How did the Black Plague End?

How did the Black Plague End?

1 Answer

  1. The black plague or the Black Death is a disease caused by a bacteria known as Yersinia pestis. The roots of the disease are the fleas found in rodents. There are three forms of this bacteria and each one is transferred differently. It may be by the bite of the fleas or rodents such as rats who are carrying those fleas, the entering of the bacteria into the bloodstream, or the point where it reaches the lungs and is transmitted by coughing. The last is possibly the most lethal and that brings about the quickest death.

    Due to lack of hygienic practices, It became a widespread epidemic during the Middle ages and claimed the lives of many The black death claimed the lives of around 70 to 200 million people across Europe, though a correct estimate is not possible. The way the human body works, it develops immunity against a particular virus and suddenly it is not as lethal anymore (flu, chickenpox, etc.) Similarly for the black plague, at one point the bacteria simply ran out of people to infect. As more and more people got infected with the plague, their immune systems produced antibodies to fight it off, and slowly there were no more people left to infect. Slowly, the plague became less threatening with every wave and eventually came to an end at that time. Other measure measures such as quarantine and flea control, and the cold weather leads the virus to die out. For such bacteria, there is always the chance that it may evolve but fortunately for humans, this particular virus died down.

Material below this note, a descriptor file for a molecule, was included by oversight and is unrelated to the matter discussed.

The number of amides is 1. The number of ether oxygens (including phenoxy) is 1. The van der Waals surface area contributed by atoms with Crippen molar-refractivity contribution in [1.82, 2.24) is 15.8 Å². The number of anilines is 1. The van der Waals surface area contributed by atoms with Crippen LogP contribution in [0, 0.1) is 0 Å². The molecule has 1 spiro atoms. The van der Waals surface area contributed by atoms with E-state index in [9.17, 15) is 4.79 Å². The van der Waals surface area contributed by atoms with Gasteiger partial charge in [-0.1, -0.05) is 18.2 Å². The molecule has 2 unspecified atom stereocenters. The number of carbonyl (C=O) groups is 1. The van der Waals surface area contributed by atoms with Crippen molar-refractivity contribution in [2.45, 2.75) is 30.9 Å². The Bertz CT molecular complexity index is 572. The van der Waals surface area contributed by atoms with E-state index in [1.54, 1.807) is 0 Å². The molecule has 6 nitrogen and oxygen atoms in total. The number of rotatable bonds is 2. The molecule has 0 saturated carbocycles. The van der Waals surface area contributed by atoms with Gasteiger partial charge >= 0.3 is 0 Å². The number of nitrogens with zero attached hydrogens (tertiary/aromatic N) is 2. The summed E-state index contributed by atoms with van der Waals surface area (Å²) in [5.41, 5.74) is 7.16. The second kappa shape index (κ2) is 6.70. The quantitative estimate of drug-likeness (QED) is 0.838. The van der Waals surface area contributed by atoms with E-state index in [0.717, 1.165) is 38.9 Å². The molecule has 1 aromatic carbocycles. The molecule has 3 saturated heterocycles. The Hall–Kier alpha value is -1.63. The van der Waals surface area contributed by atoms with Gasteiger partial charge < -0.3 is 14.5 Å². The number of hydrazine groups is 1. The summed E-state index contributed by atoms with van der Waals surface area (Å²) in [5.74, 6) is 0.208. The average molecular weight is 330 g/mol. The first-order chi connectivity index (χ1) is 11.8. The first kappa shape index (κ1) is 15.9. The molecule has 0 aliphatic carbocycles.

Today, the plague or Black Death still exists but because of advanced hygiene and research in the medical field, it is easily treatable and not as threatening as it used to be.

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